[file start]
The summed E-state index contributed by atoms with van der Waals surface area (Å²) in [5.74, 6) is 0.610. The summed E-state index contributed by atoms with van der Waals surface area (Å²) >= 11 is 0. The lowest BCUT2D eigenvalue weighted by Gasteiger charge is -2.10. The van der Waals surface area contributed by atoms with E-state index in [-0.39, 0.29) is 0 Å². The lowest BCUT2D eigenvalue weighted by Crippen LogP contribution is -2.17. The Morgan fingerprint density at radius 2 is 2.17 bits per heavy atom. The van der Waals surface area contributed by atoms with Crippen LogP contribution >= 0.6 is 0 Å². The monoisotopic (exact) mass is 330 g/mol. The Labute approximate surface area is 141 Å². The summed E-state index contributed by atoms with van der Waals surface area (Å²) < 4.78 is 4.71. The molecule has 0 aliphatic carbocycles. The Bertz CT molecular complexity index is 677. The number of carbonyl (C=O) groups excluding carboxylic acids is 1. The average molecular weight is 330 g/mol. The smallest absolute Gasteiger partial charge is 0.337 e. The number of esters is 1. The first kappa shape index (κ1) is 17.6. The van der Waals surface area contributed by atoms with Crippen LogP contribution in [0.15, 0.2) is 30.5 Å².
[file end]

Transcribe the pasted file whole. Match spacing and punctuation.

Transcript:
The summed E-state index contributed by atoms with van der Waals surface area (Å²) in [5.74, 6) is 0.610. The summed E-state index contributed by atoms with van der Waals surface area (Å²) >= 11 is 0. The lowest BCUT2D eigenvalue weighted by Gasteiger charge is -2.10. The van der Waals surface area contributed by atoms with E-state index in [-0.39, 0.29) is 0 Å². The lowest BCUT2D eigenvalue weighted by Crippen LogP contribution is -2.17. The Morgan fingerprint density at radius 2 is 2.17 bits per heavy atom. The van der Waals surface area contributed by atoms with Crippen LogP contribution >= 0.6 is 0 Å². The monoisotopic (exact) mass is 330 g/mol. The Labute approximate surface area is 141 Å². The summed E-state index contributed by atoms with van der Waals surface area (Å²) < 4.78 is 4.71. The molecule has 0 aliphatic carbocycles. The Bertz CT molecular complexity index is 677. The number of carbonyl (C=O) groups excluding carboxylic acids is 1. The average molecular weight is 330 g/mol. The smallest absolute Gasteiger partial charge is 0.337 e. The number of esters is 1. The first kappa shape index (κ1) is 17.6. The van der Waals surface area contributed by atoms with Crippen LogP contribution in [0.15, 0.2) is 30.5 Å².